As the U.S. economy continues its expansion, wage growth is finally starting to catch up, and workers at the bottom of the income spectrum — including much of the retail industry — are beginning to reap the benefits of the tight labor market.
A new report from Glassdoor analyzing hiring trends in the 10 largest cities in the country sheds light on where some of these gains are concentrated. Looking at April data for four job titles — buyer, cashier, retail key holder and store manager — the employment review site found that it was the lowest-paid position that saw the fastest wage growth throughout the year. Cashiers made a median base pay of $27,821, a 4.6% increase over last year, compared with 0.8% growth for buyers ($58,580), 1.9% for retail key holders ($29,352) and 1.1% growth for store managers ($50,297).
This finding tracks with the most recent data from the Labor Department, which show that the bottom 25% of earners have seen their pay increase at a faster rate than higher-income workers over the past year.
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Still, the city with the biggest wage gains is also one of the most expensive: cashiers in San Francisco (where the surrounding region’s median home price is $830,000, according to the data firm CoreLogic) saw their pay increase 5.9% to $34,971, while higher-paying positions saw gains of between 2 and 3%.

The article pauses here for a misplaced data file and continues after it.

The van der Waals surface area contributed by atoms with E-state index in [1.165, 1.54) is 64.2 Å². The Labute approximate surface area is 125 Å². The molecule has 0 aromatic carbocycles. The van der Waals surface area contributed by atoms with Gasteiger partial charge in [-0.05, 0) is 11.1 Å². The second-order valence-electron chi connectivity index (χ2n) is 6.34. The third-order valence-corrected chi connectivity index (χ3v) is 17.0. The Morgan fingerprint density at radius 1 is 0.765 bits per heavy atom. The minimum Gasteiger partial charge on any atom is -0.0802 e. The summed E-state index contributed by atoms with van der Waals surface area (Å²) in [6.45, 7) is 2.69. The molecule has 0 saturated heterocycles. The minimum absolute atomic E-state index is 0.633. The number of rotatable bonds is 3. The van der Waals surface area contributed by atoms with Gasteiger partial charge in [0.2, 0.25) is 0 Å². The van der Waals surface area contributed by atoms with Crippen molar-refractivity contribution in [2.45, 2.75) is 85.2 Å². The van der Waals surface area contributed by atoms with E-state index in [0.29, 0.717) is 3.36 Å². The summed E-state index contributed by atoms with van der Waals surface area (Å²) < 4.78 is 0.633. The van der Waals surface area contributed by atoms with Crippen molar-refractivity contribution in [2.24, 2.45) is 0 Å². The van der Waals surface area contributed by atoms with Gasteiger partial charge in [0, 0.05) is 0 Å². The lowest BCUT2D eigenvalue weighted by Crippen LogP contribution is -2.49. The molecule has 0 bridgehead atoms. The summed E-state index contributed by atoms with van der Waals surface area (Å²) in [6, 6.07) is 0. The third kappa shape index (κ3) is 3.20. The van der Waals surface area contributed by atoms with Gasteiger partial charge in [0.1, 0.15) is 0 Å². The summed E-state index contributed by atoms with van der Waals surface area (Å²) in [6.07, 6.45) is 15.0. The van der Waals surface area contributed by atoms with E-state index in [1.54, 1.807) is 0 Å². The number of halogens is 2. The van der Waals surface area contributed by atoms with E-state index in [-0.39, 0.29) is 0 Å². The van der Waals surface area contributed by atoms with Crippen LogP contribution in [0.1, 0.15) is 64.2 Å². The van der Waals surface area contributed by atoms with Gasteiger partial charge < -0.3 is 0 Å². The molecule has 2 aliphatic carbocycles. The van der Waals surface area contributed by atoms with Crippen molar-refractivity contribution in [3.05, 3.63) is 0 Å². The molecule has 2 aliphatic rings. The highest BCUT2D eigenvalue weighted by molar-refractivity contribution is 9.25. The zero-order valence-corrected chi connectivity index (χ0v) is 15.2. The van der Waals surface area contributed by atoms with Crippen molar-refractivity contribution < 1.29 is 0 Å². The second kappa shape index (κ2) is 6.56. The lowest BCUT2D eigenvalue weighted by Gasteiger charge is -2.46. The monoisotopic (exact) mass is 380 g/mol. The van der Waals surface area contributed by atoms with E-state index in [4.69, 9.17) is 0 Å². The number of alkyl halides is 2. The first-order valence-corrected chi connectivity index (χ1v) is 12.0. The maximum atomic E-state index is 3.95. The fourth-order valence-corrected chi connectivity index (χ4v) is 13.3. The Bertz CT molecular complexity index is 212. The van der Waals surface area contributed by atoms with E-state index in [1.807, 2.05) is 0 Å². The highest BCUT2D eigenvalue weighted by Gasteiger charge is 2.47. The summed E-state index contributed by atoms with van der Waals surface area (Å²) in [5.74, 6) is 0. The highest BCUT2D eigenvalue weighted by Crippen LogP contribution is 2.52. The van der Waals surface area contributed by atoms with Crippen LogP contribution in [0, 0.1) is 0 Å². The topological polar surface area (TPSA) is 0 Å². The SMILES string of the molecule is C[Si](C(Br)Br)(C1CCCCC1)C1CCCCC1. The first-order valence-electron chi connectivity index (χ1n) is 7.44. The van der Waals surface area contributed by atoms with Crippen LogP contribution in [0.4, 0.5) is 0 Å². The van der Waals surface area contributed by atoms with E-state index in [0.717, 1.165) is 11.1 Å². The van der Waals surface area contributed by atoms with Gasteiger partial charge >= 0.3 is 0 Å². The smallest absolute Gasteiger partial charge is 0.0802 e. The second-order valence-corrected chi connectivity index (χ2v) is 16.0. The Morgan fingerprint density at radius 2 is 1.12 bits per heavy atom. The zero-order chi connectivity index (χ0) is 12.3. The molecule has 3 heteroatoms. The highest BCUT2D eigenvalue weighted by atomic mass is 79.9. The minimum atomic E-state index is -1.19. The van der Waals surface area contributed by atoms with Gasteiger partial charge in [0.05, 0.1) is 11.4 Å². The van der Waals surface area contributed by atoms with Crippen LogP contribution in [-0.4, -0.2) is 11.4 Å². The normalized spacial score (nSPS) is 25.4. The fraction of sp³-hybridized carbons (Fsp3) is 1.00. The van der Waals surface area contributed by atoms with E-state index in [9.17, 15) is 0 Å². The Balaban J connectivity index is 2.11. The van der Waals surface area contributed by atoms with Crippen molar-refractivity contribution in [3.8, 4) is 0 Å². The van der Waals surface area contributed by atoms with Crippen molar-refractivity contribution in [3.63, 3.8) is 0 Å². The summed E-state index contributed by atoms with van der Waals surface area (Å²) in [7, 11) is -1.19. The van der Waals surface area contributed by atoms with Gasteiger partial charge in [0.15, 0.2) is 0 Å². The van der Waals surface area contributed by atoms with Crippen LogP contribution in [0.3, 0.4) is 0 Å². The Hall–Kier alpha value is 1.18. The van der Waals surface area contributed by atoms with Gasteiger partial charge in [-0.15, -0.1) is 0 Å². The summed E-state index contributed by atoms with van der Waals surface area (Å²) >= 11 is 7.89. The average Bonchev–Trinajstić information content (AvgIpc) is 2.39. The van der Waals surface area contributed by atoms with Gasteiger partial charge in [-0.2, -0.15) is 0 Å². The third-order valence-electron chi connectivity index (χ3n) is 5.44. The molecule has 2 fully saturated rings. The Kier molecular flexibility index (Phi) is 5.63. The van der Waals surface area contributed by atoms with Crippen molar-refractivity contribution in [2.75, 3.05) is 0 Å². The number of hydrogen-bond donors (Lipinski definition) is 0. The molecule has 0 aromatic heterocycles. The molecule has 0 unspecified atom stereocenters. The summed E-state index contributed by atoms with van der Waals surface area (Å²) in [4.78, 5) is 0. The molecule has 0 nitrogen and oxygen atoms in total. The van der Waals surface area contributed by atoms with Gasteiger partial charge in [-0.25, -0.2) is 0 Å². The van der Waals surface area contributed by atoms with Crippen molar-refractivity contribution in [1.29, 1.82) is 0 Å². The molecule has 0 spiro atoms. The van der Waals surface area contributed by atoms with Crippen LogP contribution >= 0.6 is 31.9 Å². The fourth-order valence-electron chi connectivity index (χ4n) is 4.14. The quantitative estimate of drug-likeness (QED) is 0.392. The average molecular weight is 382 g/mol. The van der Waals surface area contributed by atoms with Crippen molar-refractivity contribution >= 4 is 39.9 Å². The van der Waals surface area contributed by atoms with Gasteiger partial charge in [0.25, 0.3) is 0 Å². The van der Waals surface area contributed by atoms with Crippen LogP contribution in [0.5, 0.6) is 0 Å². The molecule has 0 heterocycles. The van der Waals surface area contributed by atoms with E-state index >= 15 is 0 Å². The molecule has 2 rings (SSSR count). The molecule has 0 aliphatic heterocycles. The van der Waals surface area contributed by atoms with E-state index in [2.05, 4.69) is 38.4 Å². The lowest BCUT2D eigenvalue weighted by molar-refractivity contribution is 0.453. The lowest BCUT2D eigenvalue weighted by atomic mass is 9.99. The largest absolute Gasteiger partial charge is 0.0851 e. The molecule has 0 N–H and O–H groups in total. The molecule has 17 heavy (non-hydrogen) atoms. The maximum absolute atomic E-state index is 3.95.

Cashiers in Atlanta got a 5.5% pay bump to $26,609 — an increase that will likely go further in a metro area with a median home price of $275,000, according to the Atlanta Realtors Association. Buyers’ pay in the Georgia capital increased 1.6% to $60,522, key holders’ 2.7% to $29,593 and store managers’ 1.9% to $52,711.
The only city where pay for most retail positions actually decreased throughout the year? Houston. There, buyers’ pay dropped 1.1% to $60,162, key holders’ 0.1% to $29,050 and store managers’ 0.8% to $52,365. Cashiers’ pay edged up slightly (2.6% to $26,807), but at a rate about half that of other cities.
According to the Labor Department, average hourly earnings in the retail sector rose 4.7% year over year in April to $19.47, ahead of the overall growth rate of 3.1%.
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